An Elon University computer science professor has dedicated herself to doxing people she considers to be white supremacists or far-right extremists, sending their personal information to the Southern Poverty Law Center (SPLC), left-wing groups, and even antifa, it has been revealed.
Professor Megan Squire is, in fact, antifa’s new “secret weapon,” Wired recently trumpeted in a fawning profile piece.
While most of the people Squire targets appear to adhere to some form of far-right extremist ideology, many others, according to her own criteria, are guilty of nothing more than being anti-Obama, anti-SJW, against radical Islam, or against gay marriage. In other words, right-of-center citizens simply exercising their right to free speech on social media.
According to Wired, “Squire manages a set of programs that monitors 400,000 accounts” of “white nationalists” on Facebook and other online sources.
Squire, on her own blog, writes, “I have found that the Facebook social network is actually a very rich source of data about far-right extremist groups. For 500,000 members of 1,336 different far-right extremist groups and events, Facebook is the perfect place for recruitment and community-building.”
Squire works closely with the SPLC, to which she often feeds her data. SPLC analysts reportedly use the data to “provide information to police or to reveal white supremacists to their employers, seeking to get them fired.”
The punchline here, of course, is that the SPLC is considered by many to be a left-wing extremist group whose “hate group” designation of the conservative Family Research Council (FRC) triggered a domestic terror attack a few years back. (The FRC, incidentally, is listed as one of the keywords Squire uses to ferret out “far-right extremists.”)
According to Wired, Squire sent “several high-profile names” from her list to a left-wing activist she knew would take “more radical action—like posting their identities and photos online, for the public to do with what it would.”
But it gets worse. Squire claims to be peaceful herself, but considers the violent anarcho-communist goons of antifa to be “among her strongest allies,” according to Wired.
She doesn’t consider herself to be antifa and pushes digital activism instead of the group’s black-bloc tactics, in which bandanna-masked activists physically attack white supremacists.
But she is sympathetic to antifa’s goal of silencing racist extremists and is unwilling to condemn their use of violence, describing it as the last resort of a “diversity of tactics.” She’s an intelligence operative of sorts in the battle against far-right extremism, passing along information to those who might put it to real-world use. Who might weaponize it.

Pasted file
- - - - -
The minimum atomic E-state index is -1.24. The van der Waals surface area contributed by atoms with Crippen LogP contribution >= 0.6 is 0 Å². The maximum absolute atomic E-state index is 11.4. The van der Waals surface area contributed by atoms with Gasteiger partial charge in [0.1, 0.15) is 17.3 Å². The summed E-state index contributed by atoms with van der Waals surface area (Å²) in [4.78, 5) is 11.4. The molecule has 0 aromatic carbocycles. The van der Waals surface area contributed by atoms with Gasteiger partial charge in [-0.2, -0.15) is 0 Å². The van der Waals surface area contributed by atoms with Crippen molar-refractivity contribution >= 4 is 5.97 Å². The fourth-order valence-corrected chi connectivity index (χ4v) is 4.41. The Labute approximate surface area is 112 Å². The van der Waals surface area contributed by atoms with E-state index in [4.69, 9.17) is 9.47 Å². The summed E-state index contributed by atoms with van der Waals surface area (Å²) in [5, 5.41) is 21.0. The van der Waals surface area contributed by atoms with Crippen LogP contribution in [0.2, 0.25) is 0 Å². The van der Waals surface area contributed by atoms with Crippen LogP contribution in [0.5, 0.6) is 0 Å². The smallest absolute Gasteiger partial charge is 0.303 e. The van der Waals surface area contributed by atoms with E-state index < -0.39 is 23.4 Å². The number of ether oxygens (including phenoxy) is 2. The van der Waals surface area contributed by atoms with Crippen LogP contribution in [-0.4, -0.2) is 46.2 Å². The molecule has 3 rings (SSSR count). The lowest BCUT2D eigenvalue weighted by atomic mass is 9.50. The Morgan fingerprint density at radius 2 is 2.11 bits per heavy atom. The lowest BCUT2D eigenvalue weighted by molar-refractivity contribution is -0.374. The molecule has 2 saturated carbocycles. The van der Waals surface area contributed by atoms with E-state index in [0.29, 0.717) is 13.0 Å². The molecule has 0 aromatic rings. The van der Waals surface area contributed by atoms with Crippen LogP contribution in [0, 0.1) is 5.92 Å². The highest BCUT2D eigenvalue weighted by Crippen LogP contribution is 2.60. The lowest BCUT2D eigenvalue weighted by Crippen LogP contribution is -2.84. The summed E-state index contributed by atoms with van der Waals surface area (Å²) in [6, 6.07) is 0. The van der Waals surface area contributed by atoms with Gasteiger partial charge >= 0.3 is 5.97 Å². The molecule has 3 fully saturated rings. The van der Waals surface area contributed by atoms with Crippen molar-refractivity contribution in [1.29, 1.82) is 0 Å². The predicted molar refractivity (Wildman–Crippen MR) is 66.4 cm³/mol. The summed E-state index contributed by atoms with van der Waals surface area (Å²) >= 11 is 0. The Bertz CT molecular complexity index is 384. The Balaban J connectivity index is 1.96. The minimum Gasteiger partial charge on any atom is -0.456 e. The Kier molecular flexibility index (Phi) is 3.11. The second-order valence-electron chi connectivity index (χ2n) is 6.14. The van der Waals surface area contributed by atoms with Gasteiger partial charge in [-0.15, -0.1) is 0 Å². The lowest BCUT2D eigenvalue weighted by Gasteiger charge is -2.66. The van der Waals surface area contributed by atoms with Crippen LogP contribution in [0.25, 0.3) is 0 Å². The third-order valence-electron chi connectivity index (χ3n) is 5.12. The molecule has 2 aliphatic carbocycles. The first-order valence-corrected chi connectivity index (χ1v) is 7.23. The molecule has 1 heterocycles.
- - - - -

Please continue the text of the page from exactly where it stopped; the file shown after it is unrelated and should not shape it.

Squire was impressed with antifa when she first encountered them last year, telling Wired that “they were a level of mad about racism and fascism that I was glad to see. They were definitely not quiet rainbow peace people.” Soon she was feeding information to her newfound antifa friends.
The irony of partnering with a genuinely violent far-left extremist group to go after right-wing extremists seemed lost on Squire. But then, she’s pretty left-wing herself.
Wired reports that during the Bush years “she could often be spotted around town waving signs against the Iraq War, and in 2008 she went door to door campaigning for Barack Obama.” Later on she “plunged into the Occupy movement.” In December 2016, she joined the Marxist Industrial Workers of the World.
Far Left Watch describes how Squire gathers her data:
According to a recently published blog on her personal website, she uses 12 different far-right ideologies in her classification system. Included in her breakdown of each ideology are example keywords she uses to identify extremists, some of which are as vague as “anti-SJW”, “anti-Obama”, “No Sharia Law”, “rebel”, “patriot”, “kek” and others. With the inclusion of so many vague keywords I think it is fair to assume that not all 400,000 people on her list are bonafide “far-right extremists”.
In her post, Squire notes that the keywords shown in her table are actually “just a very small sampling of the words actually used in the classification scheme.” She explained, “These keywords, and others, are used by my software to identify groups of interest using Facebook’s search API. After the software identifies a possible group or event, I evaluate whether the group should be included or not.”
Squire not only sends personal data on white supremacists (real or imagined) to antifa, she also shares data with another far-left militia organization, known as Redneck Revolt, according to Wired.
The implications here are pretty terrible. To many people on the far left, ordinary Trump supporters are considered right-wing extremists deserving of a good beat-down. We’ve seen the mentality play out on the streets again and again and again.
As Far Left Watch points out, “people who are targeted and assaulted by far-left groups like antifa cover a wide political spectrum.”
Anyone framing this growing conflict as simply “antifascist vs. white supremacist” is uninformed at best and operating with malicious intent at worst. This article by Wired is a continuation of the ongoing media campaign to normalize and popularize political violence from the left.
That both the far left and the far right pose a danger to society seems lost on Squire since she has no compunction about partnering with dangerous left-wing extremists to target people on the right.
PJ Media reached out to Squire on Twitter and Facebook. She said that TCM — one of the “keywords” cited on her blog — stands for “The Creativity Movement, a neo-Nazi ‘religion.'” She had no comment on the other keywords she uses.
TCM is The Creativity Movement, a neo-Nazi "religion". I added some links to the blog so you could get educated. https://t.co/QzcplUeiuQ
— megan squire (@MeganSquire0) January 18, 2018